Anyway. With that venting done, let's talk about your conscript and why it's probably garbage. […]
Well, no longer. Allow me to relate my impressions of Divine Endurance, its philosophy, and how its values have weathered in the 33 years since its publication. […]
- Needless Klingon redesign. They're not Drow. Stop making them wear Lolth gear. Somehow the Vulcans survived unscathed, showing that, no, it wasn't a 'let's have plausibly alien aliens' thing.
- Useless Bat'leth. The Discovery version can't be used to parry or disarm the opponent, and provides no protection for the fingers. No one thought this through.
- T'Kuvma continues to talk after his upper spine is severed.
Reséa's writing is generally florid, patient, and positivist. She made a decision in the wake of the extinction that she would be a rallying voice for her people, so as a general rule she has not strayed from that. This sharply contrasts her pre-catastrophe writing, which was (if professional) strict and compliant, or (if not) nihilistic and pondering. The Vendashro is chiefly the story of the coming of age of Reséa, Gleméa, Haplenía, and other key figures of the early Lilitai, and their transformation from critical children into adults. This is reflected in her writing; the beginning of the document shows her antisocial considerations, but it quickly evolves into an optimistic, populist rhetoric. […]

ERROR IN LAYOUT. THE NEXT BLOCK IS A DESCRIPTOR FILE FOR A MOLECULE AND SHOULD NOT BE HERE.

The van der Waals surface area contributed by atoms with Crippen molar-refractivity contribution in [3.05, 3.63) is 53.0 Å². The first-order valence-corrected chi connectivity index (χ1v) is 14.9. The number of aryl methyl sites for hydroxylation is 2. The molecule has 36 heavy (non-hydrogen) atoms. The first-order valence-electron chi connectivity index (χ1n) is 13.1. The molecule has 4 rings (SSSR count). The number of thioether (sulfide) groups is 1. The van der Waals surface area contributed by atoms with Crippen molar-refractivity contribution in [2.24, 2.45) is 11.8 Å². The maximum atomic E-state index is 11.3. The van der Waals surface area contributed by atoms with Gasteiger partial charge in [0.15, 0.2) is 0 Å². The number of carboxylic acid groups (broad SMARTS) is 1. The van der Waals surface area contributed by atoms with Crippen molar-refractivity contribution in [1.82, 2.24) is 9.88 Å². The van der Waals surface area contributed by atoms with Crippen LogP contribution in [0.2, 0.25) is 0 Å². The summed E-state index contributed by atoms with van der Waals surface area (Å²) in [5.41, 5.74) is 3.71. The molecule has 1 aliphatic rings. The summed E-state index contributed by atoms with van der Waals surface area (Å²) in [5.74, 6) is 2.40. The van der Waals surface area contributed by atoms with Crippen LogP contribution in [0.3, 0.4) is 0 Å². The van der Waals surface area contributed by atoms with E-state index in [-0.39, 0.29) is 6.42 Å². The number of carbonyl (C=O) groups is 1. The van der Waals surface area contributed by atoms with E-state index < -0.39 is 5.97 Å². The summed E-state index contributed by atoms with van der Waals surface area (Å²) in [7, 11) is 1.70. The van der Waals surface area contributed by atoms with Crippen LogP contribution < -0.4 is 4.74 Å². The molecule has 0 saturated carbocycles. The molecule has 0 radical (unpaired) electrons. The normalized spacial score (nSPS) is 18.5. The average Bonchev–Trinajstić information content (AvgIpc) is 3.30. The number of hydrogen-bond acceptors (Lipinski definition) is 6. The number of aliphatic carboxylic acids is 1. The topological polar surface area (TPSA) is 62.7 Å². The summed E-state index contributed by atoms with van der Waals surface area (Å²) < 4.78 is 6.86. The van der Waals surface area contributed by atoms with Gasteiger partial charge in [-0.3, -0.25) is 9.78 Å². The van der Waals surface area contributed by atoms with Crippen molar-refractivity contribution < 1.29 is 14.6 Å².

Well-known are the surface details of Íora's late, lonely days and her reputedly awful fortunes at the game of love, Dzhemesselía. Less has been said about Íora's deep and protracted struggles with regret, anxiety, and at times, neurosis. […]
For all its unbearableness during the torturous heat of day, Tévopío was beautiful by night. It had been the capital city for most of the twenty-two millennia since the great prophet Oksresko had died, giving the Ksreskézaian Empire his equally great name, and every few generations it would become fashionable in the eyes of the noblefolk to decorate the city yet further with new public works and spectacles, as if to dangle their power in front of rival Wemno, on the Eastern continent. The Wemnians, for their part, were a mighty folk, and what I have been told of their city suggests it was little less heavily-beautified; elsewise, I doubt wemnekía would be our word for audacity.
It was sundown now; we had spent most of the late afternoon helping Dzetzo resolve a paper jam that transpired almost the moment he agreed to assist us. I was unsure at first of why he was so willing to drop his work and go with us, but the presence of both his sons suggested it might have been a matter of ancestral respect. A number of poorer but respectable families kept small reliquaries in tribute to their heritage in alcoves inside the Archive; the wealthier tended to keep such things on their own property if they could afford the necessary rites to consecrate a chamber or garden. In a way, many of them respected the timeless grip of their gardens almost as much as we do.
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